Politics, World, Europe

Turkey's President Erdogan meets Merkel in Berlin

Turkish leader, German chancellor hold breakfast meeting to discuss bilateral and regional issues

Turkey's President Erdogan meets Merkel in Berlin Turkish President Recep Tayyip Erdogan (L) meets German Chancellor Angela Merkel (R) in Berlin, Germany on September 29, 2018. ( Cem Öksüz - Anadolu Agency )

By Ayhan Simsek


Turkish President Recep Tayyip Erdogan met with German Chancellor Angela Merkel on Saturday at a working breakfast to discuss bilateral and international issues.

A German government spokesman told local media that the leaders discussed opportunities to “further strengthen the economic relations” between the two countries.

At the meeting, which lasted more than two and a half hours, the leaders also reviewed cooperation in addressing the refuge crisis, and exchanged views on the situation in Syria, according to the spokesman.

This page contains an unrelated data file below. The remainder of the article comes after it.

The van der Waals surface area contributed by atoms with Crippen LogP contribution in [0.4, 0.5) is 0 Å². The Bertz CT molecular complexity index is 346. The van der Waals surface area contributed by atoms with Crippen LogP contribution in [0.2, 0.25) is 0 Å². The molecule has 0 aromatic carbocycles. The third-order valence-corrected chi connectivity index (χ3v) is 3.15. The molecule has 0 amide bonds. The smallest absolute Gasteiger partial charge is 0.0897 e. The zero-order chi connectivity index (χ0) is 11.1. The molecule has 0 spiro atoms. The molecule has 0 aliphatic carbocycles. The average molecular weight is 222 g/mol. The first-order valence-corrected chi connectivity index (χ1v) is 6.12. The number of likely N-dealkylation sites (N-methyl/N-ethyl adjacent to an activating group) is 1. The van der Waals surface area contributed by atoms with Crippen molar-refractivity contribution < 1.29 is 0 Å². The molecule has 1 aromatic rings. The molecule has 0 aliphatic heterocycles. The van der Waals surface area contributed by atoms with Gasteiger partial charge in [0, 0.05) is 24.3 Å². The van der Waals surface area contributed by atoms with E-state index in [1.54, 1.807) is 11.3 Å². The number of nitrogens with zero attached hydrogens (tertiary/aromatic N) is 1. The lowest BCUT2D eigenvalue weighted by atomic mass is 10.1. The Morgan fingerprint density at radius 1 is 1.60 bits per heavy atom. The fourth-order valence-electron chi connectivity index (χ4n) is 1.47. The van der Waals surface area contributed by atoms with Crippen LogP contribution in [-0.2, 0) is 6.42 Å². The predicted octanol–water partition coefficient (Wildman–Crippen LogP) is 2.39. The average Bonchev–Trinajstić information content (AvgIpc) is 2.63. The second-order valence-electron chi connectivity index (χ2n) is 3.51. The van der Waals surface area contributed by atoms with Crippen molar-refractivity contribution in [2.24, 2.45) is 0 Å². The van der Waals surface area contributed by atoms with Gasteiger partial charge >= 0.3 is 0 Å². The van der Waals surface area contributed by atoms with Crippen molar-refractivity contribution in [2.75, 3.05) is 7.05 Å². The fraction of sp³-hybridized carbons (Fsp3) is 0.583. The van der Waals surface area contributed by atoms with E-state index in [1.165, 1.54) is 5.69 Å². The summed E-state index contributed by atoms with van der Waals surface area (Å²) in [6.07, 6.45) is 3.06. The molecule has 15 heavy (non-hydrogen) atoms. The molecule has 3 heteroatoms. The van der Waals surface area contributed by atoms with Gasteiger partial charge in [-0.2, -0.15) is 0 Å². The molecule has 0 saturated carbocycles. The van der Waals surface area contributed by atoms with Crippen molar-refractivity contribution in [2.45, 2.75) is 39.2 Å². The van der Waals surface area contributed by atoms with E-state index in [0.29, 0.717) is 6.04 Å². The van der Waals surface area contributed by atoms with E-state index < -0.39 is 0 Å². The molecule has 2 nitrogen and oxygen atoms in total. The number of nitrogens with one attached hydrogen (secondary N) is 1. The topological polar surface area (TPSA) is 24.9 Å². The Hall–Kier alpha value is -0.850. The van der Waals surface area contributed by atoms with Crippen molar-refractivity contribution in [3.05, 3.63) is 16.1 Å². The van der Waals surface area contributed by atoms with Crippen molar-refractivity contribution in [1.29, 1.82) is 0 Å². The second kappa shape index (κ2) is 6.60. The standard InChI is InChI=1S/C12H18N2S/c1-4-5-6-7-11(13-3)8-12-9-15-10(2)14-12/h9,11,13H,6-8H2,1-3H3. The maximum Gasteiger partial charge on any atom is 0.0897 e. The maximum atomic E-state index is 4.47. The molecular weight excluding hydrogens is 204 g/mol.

Bilateral issues, including cooperation in fight against terrorism, were the other agenda items. 

Erdogan was accompanied by Treasury and Finance Minister Berat Albayrak, Foreign Minister Mevlut Cavusoglu, and Technology and Industry Minister Mustafa Varank.

It was Erdogan and Merkel's second meeting during the president’s three-day high-profile state visit to Germany.

On Friday, Erdogan and Merkel headed a larger meeting between Turkish and German ministers and senior officials.

At a joint press conference afterwards, Merkel vowed to enhance cooperation between Germany and Turkey in the economy and energy and security despite political differences on a number of issues. 

Following his official meetings in Berlin on Saturday, Turkish President Erdogan travelled to the federal state of North Rhine-Westphalia, which has a large Turkish immigrant population.

In Cologne, Erdogan is scheduled to attend the inauguration ceremony of Cologne Central Mosque, run by Turkish-Islamic Union for Religious Affairs.

Germany, a country of over 81 million people, has the second-largest Muslim population in Western Europe after France.

Among the country’s nearly 4.7 million Muslims, three million are of Turkish origin. Many of them are second or third-generations of Turkish families who migrated to Germany in the 1960s, and are well integrated in the country.

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